Become an apprentice



How apprenticeships work

Apprenticeships combine practical training in a job with study.

As an apprentice you’ll:

  • be an employee earning a wage and getting holiday pay
  • work alongside experienced staff
  • gain job-specific skills
  • get time for training and study related to your role (at least 20% of your normal working hours)

Apprenticeships take 1 to 5 years to complete depending on their level.

Levels of apprenticeship

Apprenticeships have equivalent educational levels.

Level Equivalent educational level
Intermediate 2 GCSE
Advanced 3 A level
Higher 4,5,6 and 7 Foundation degree and above
Degree 6 and 7 Bachelor’s or master’s degree

Some apprenticeships may also give you an additional qualification, such as a diploma.

Who can start an apprenticeship

To start an apprenticeship, you’ll need to be:

  • 16 or over
  • living in England
  • not in full-time education

You can apply for an apprenticeship while you’re still at school but you’ll need to be 16 or over by the end of the summer holidays to start the apprenticeship.

If you need more experience

If you feel you’re not ready for an apprenticeship, a traineeship is a course designed to prepare you for one.

Apprenticeships in Scotland, Wales and Northern Ireland

Different organisations deal with apprenticeships in:

What you’ll get

As an apprentice, you’ll get:

Apprentice pay and the National Minimum Wage

There are different rates of pay for apprentices depending on your age and what year of your apprenticeship you’re in.

Your employment contract should confirm your rate of pay.

Aged 16 to 18

The current National Minimum Wage rate for an apprentice is £4.15 per hour.

Aged 19 or over and in your first year

The current National Minimum Wage rate for an apprentice is £4.15 per hour.

Aged 19 or over and have completed your first year

You’re entitled to the National Minimum Wage or National Living Wage rate for your age.

Check you’re being paid the minimum wage with the National Minimum Wage and Living Wage calculator.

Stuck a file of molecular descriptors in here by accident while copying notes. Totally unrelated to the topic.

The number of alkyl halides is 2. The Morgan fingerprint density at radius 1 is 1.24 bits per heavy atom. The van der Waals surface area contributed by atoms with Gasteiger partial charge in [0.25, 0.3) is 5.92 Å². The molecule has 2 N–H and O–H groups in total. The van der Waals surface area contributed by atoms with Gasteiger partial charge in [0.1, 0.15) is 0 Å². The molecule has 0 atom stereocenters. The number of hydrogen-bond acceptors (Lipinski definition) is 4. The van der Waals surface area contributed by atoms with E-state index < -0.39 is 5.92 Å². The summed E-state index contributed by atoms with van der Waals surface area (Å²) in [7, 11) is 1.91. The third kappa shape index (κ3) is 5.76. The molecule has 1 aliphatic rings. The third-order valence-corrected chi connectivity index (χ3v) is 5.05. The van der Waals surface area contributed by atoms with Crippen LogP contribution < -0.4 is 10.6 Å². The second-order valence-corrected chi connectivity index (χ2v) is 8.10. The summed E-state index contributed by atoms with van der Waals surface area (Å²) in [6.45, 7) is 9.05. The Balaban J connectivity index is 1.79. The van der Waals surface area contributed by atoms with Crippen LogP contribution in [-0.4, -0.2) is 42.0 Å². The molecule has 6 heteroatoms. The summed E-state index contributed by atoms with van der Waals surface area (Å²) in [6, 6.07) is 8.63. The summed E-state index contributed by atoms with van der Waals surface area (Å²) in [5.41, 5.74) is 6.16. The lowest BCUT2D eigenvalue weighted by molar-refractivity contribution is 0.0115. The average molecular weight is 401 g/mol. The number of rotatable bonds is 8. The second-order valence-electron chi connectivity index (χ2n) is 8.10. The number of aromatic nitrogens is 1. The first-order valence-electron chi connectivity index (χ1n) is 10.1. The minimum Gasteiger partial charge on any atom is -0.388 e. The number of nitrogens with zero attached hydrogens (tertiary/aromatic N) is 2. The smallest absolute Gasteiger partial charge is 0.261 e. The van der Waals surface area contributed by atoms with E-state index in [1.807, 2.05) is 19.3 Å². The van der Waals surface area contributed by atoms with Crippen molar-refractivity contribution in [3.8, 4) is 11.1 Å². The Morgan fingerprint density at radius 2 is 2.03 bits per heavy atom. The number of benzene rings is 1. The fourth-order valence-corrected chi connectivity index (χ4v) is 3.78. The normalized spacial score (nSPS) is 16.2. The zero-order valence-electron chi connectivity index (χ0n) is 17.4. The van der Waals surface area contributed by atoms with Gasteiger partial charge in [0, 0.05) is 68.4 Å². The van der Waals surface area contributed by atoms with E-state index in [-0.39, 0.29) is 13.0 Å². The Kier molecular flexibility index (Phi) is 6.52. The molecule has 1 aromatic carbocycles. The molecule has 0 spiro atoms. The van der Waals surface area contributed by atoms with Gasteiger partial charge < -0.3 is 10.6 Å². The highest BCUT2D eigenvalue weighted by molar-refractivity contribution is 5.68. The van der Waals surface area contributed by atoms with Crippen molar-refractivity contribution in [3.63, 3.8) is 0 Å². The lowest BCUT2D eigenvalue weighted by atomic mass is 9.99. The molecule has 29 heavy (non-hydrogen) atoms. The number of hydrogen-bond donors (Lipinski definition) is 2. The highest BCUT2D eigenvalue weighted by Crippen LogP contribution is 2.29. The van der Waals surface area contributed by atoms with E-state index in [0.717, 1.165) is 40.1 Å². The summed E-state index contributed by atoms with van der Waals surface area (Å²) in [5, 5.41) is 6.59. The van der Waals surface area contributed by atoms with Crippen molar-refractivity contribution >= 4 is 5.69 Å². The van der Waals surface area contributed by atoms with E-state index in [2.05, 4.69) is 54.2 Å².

Time apprentices are paid for

You must be paid for:

  • your normal working hours
  • training that’s part of your apprenticeship (at least 20% of your normal working hours)
  • study towards English and maths qualifications, if they’re part of your apprenticeship

Your normal working hours should be in your employment contract (this might be your apprenticeship agreement).

There are rules about how many hours you can work in a week and being paid overtime.

If you’re studying for English and maths qualifications which are part of your apprenticeship, your employer should allow you time to study during your normal working hours.


As an apprentice, at least 20% of your normal working hours must be spent on training.

Your training might happen every week, every month or in a separate block of time.

The training might take place:

  • at your place of work
  • somewhere else like at a college or training provider
  • online

Your training provider will be able to tell you when and where your training will be.


You’ll get at least 20 days paid holiday per year, plus bank holidays.

Use the holiday calculator to check holiday entitlement for apprentices.

If you’ve been in local authority care

If you’re under 25 when you start your apprenticeship and have previously been in local authority care, you may be eligible for a bursary payment.

Ask your training provider for more information about what you’ll get, if you’re eligible and how to apply.

Help and advice

Your school, college or training provider may be able to give you advice about apprenticeships.

Contact Acas for free and confidential advice on your rights at work.

Contact the Support Service for Apprentices for mental health support and advice.

Apply for an apprenticeship

There are 3 steps to applying for an apprenticeship.

  1. Search for an apprenticeship.
  2. Sign in or create an account.
  3. Complete and submit your application.

The National Careers Service has advice on writing applications and what to do at interviews.

If you’re applying again because you were made redundant from your last apprenticeship, call the Apprenticeship helpline. You can also talk to your training provider.

If you’re unsuccessful

You can ask for feedback if you do not get selected for an interview or for the apprenticeship.

You can complain if you think you were not successful because you were discriminated against, or your treatment in the interview or application process was unfair.

Apprenticeship helpline
Telephone: 0800 015 0400
8am to 10pm, 7 days a week
Find out about call charges



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